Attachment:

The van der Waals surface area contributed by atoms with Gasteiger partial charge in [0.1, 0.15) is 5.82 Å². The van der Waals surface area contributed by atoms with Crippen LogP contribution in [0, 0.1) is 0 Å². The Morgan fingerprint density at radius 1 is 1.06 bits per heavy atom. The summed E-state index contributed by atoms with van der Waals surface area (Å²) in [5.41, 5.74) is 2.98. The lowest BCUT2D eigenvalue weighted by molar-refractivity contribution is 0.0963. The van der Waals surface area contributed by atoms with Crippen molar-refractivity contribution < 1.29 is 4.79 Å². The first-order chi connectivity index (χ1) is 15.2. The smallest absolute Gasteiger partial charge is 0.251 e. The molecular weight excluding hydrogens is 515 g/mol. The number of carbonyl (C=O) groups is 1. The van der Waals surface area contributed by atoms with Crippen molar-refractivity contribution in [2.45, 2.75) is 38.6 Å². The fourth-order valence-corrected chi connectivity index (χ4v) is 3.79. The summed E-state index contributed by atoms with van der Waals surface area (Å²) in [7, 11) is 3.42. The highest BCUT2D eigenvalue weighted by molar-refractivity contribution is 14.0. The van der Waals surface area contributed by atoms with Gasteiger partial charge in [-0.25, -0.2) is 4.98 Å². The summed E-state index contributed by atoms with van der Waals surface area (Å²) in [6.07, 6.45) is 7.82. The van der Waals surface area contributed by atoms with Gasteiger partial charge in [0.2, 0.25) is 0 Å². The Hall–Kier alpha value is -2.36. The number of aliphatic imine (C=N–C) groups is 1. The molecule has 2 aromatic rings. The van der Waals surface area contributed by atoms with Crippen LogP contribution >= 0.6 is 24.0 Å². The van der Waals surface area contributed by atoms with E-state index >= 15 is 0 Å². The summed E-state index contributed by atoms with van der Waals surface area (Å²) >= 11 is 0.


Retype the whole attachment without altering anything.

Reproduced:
The van der Waals surface area contributed by atoms with Gasteiger partial charge in [0.1, 0.15) is 5.82 Å². The van der Waals surface area contributed by atoms with Crippen LogP contribution in [0, 0.1) is 0 Å². The Morgan fingerprint density at radius 1 is 1.06 bits per heavy atom. The summed E-state index contributed by atoms with van der Waals surface area (Å²) in [5.41, 5.74) is 2.98. The lowest BCUT2D eigenvalue weighted by molar-refractivity contribution is 0.0963. The van der Waals surface area contributed by atoms with Crippen molar-refractivity contribution < 1.29 is 4.79 Å². The first-order chi connectivity index (χ1) is 15.2. The smallest absolute Gasteiger partial charge is 0.251 e. The molecular weight excluding hydrogens is 515 g/mol. The number of carbonyl (C=O) groups is 1. The van der Waals surface area contributed by atoms with Crippen molar-refractivity contribution in [2.45, 2.75) is 38.6 Å². The fourth-order valence-corrected chi connectivity index (χ4v) is 3.79. The summed E-state index contributed by atoms with van der Waals surface area (Å²) in [7, 11) is 3.42. The highest BCUT2D eigenvalue weighted by molar-refractivity contribution is 14.0. The van der Waals surface area contributed by atoms with Gasteiger partial charge in [-0.25, -0.2) is 4.98 Å². The summed E-state index contributed by atoms with van der Waals surface area (Å²) in [6.07, 6.45) is 7.82. The van der Waals surface area contributed by atoms with Gasteiger partial charge in [0.2, 0.25) is 0 Å². The Hall–Kier alpha value is -2.36. The number of aliphatic imine (C=N–C) groups is 1. The molecule has 2 aromatic rings. The van der Waals surface area contributed by atoms with Crippen LogP contribution >= 0.6 is 24.0 Å². The van der Waals surface area contributed by atoms with E-state index >= 15 is 0 Å². The summed E-state index contributed by atoms with van der Waals surface area (Å²) >= 11 is 0.